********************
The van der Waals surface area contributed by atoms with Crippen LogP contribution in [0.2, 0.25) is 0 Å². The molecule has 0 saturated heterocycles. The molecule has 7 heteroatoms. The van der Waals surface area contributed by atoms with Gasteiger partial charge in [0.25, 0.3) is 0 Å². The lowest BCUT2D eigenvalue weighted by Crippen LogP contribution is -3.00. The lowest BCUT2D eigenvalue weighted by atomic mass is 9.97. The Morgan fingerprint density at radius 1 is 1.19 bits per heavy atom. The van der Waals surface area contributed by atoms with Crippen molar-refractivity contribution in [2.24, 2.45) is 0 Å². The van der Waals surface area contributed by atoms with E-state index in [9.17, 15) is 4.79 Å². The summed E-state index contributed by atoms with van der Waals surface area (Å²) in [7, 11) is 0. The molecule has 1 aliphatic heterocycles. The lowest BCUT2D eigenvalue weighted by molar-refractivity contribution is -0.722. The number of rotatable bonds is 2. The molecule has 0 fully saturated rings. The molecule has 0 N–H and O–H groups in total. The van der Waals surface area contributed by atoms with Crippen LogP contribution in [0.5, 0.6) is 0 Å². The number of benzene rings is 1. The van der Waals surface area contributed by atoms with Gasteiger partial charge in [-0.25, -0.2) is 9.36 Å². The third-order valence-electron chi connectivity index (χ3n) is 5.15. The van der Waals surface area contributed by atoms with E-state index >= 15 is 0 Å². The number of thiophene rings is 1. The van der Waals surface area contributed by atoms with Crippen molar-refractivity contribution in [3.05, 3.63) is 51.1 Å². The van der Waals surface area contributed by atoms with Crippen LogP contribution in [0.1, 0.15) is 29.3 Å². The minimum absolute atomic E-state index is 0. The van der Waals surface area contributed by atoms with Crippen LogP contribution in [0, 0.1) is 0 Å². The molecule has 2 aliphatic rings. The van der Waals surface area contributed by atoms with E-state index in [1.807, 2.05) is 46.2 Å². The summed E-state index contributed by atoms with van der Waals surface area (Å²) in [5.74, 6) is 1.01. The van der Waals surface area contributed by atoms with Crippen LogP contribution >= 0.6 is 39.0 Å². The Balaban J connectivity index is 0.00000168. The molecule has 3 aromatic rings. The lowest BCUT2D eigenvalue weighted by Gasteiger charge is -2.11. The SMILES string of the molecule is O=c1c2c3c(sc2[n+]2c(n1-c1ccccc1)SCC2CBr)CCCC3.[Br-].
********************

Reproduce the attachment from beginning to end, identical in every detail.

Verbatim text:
The van der Waals surface area contributed by atoms with Crippen LogP contribution in [0.2, 0.25) is 0 Å². The molecule has 0 saturated heterocycles. The molecule has 7 heteroatoms. The van der Waals surface area contributed by atoms with Gasteiger partial charge in [0.25, 0.3) is 0 Å². The lowest BCUT2D eigenvalue weighted by Crippen LogP contribution is -3.00. The lowest BCUT2D eigenvalue weighted by atomic mass is 9.97. The Morgan fingerprint density at radius 1 is 1.19 bits per heavy atom. The van der Waals surface area contributed by atoms with Crippen molar-refractivity contribution in [2.24, 2.45) is 0 Å². The van der Waals surface area contributed by atoms with E-state index in [9.17, 15) is 4.79 Å². The summed E-state index contributed by atoms with van der Waals surface area (Å²) in [7, 11) is 0. The molecule has 1 aliphatic heterocycles. The lowest BCUT2D eigenvalue weighted by molar-refractivity contribution is -0.722. The number of rotatable bonds is 2. The molecule has 0 fully saturated rings. The molecule has 0 N–H and O–H groups in total. The van der Waals surface area contributed by atoms with Crippen LogP contribution in [0.5, 0.6) is 0 Å². The number of benzene rings is 1. The van der Waals surface area contributed by atoms with Gasteiger partial charge in [-0.25, -0.2) is 9.36 Å². The third-order valence-electron chi connectivity index (χ3n) is 5.15. The van der Waals surface area contributed by atoms with E-state index >= 15 is 0 Å². The number of thiophene rings is 1. The van der Waals surface area contributed by atoms with Crippen molar-refractivity contribution in [3.05, 3.63) is 51.1 Å². The van der Waals surface area contributed by atoms with Crippen LogP contribution in [0.1, 0.15) is 29.3 Å². The minimum absolute atomic E-state index is 0. The van der Waals surface area contributed by atoms with Crippen LogP contribution in [0, 0.1) is 0 Å². The molecule has 2 aliphatic rings. The van der Waals surface area contributed by atoms with E-state index in [1.807, 2.05) is 46.2 Å². The summed E-state index contributed by atoms with van der Waals surface area (Å²) in [5.74, 6) is 1.01. The van der Waals surface area contributed by atoms with Crippen LogP contribution >= 0.6 is 39.0 Å². The Balaban J connectivity index is 0.00000168. The molecule has 3 aromatic rings. The lowest BCUT2D eigenvalue weighted by Gasteiger charge is -2.11. The SMILES string of the molecule is O=c1c2c3c(sc2[n+]2c(n1-c1ccccc1)SCC2CBr)CCCC3.[Br-].